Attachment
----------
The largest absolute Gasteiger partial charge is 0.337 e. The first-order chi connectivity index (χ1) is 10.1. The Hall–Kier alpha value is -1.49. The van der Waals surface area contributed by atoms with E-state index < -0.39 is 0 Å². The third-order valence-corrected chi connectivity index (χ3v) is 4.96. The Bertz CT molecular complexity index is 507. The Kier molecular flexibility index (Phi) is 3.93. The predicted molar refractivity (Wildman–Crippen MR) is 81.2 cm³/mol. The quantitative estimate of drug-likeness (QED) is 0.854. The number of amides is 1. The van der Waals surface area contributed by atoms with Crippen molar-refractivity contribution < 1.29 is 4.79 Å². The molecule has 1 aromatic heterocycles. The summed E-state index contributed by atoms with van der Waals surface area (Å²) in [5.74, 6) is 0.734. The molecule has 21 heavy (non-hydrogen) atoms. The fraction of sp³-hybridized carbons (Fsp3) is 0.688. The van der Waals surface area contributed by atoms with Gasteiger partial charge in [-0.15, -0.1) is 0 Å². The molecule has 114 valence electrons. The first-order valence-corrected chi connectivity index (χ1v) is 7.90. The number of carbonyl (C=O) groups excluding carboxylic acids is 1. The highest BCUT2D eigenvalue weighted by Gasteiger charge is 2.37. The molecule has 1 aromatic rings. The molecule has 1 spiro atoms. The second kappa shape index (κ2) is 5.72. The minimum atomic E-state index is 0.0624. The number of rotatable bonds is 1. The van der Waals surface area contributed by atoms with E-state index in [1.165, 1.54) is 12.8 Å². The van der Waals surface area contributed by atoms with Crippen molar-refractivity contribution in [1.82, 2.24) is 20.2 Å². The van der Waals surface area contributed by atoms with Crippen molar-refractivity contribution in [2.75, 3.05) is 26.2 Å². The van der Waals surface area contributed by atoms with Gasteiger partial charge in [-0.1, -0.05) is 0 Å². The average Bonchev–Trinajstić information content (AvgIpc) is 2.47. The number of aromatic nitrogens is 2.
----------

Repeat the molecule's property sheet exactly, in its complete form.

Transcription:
The largest absolute Gasteiger partial charge is 0.337 e. The first-order chi connectivity index (χ1) is 10.1. The Hall–Kier alpha value is -1.49. The van der Waals surface area contributed by atoms with E-state index < -0.39 is 0 Å². The third-order valence-corrected chi connectivity index (χ3v) is 4.96. The Bertz CT molecular complexity index is 507. The Kier molecular flexibility index (Phi) is 3.93. The predicted molar refractivity (Wildman–Crippen MR) is 81.2 cm³/mol. The quantitative estimate of drug-likeness (QED) is 0.854. The number of amides is 1. The van der Waals surface area contributed by atoms with Crippen molar-refractivity contribution < 1.29 is 4.79 Å². The molecule has 1 aromatic heterocycles. The summed E-state index contributed by atoms with van der Waals surface area (Å²) in [5.74, 6) is 0.734. The molecule has 21 heavy (non-hydrogen) atoms. The fraction of sp³-hybridized carbons (Fsp3) is 0.688. The van der Waals surface area contributed by atoms with Gasteiger partial charge in [-0.15, -0.1) is 0 Å². The molecule has 114 valence electrons. The first-order valence-corrected chi connectivity index (χ1v) is 7.90. The number of carbonyl (C=O) groups excluding carboxylic acids is 1. The highest BCUT2D eigenvalue weighted by Gasteiger charge is 2.37. The molecule has 1 aromatic rings. The molecule has 1 spiro atoms. The second kappa shape index (κ2) is 5.72. The minimum atomic E-state index is 0.0624. The number of rotatable bonds is 1. The van der Waals surface area contributed by atoms with E-state index in [1.165, 1.54) is 12.8 Å². The van der Waals surface area contributed by atoms with Crippen molar-refractivity contribution in [1.82, 2.24) is 20.2 Å². The van der Waals surface area contributed by atoms with Crippen molar-refractivity contribution in [2.75, 3.05) is 26.2 Å². The van der Waals surface area contributed by atoms with Gasteiger partial charge in [-0.1, -0.05) is 0 Å². The average Bonchev–Trinajstić information content (AvgIpc) is 2.47. The number of aromatic nitrogens is 2.